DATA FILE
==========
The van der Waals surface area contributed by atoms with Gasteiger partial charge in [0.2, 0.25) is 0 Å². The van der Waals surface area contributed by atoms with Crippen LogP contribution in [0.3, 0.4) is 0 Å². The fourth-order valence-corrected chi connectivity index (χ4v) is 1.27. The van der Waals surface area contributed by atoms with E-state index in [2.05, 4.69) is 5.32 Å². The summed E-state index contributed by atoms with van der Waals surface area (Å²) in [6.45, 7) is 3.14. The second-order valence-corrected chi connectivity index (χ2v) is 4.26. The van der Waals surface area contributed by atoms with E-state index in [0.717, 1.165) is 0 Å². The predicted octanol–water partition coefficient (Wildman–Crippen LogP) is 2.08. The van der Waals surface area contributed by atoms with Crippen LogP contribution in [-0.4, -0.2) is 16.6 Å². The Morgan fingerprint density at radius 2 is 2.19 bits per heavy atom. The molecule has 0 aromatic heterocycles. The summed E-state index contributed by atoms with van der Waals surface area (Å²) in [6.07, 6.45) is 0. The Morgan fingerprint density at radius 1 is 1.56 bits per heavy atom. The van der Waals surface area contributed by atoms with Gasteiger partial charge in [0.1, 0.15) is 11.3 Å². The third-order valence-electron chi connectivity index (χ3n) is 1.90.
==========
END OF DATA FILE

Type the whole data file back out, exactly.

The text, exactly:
The van der Waals surface area contributed by atoms with Gasteiger partial charge in [0.2, 0.25) is 0 Å². The van der Waals surface area contributed by atoms with Crippen LogP contribution in [0.3, 0.4) is 0 Å². The fourth-order valence-corrected chi connectivity index (χ4v) is 1.27. The van der Waals surface area contributed by atoms with E-state index in [2.05, 4.69) is 5.32 Å². The summed E-state index contributed by atoms with van der Waals surface area (Å²) in [6.45, 7) is 3.14. The second-order valence-corrected chi connectivity index (χ2v) is 4.26. The van der Waals surface area contributed by atoms with E-state index in [0.717, 1.165) is 0 Å². The predicted octanol–water partition coefficient (Wildman–Crippen LogP) is 2.08. The van der Waals surface area contributed by atoms with Crippen LogP contribution in [-0.4, -0.2) is 16.6 Å². The Morgan fingerprint density at radius 2 is 2.19 bits per heavy atom. The molecule has 0 aromatic heterocycles. The summed E-state index contributed by atoms with van der Waals surface area (Å²) in [6.07, 6.45) is 0. The Morgan fingerprint density at radius 1 is 1.56 bits per heavy atom. The van der Waals surface area contributed by atoms with Gasteiger partial charge in [0.1, 0.15) is 11.3 Å². The third-order valence-electron chi connectivity index (χ3n) is 1.90.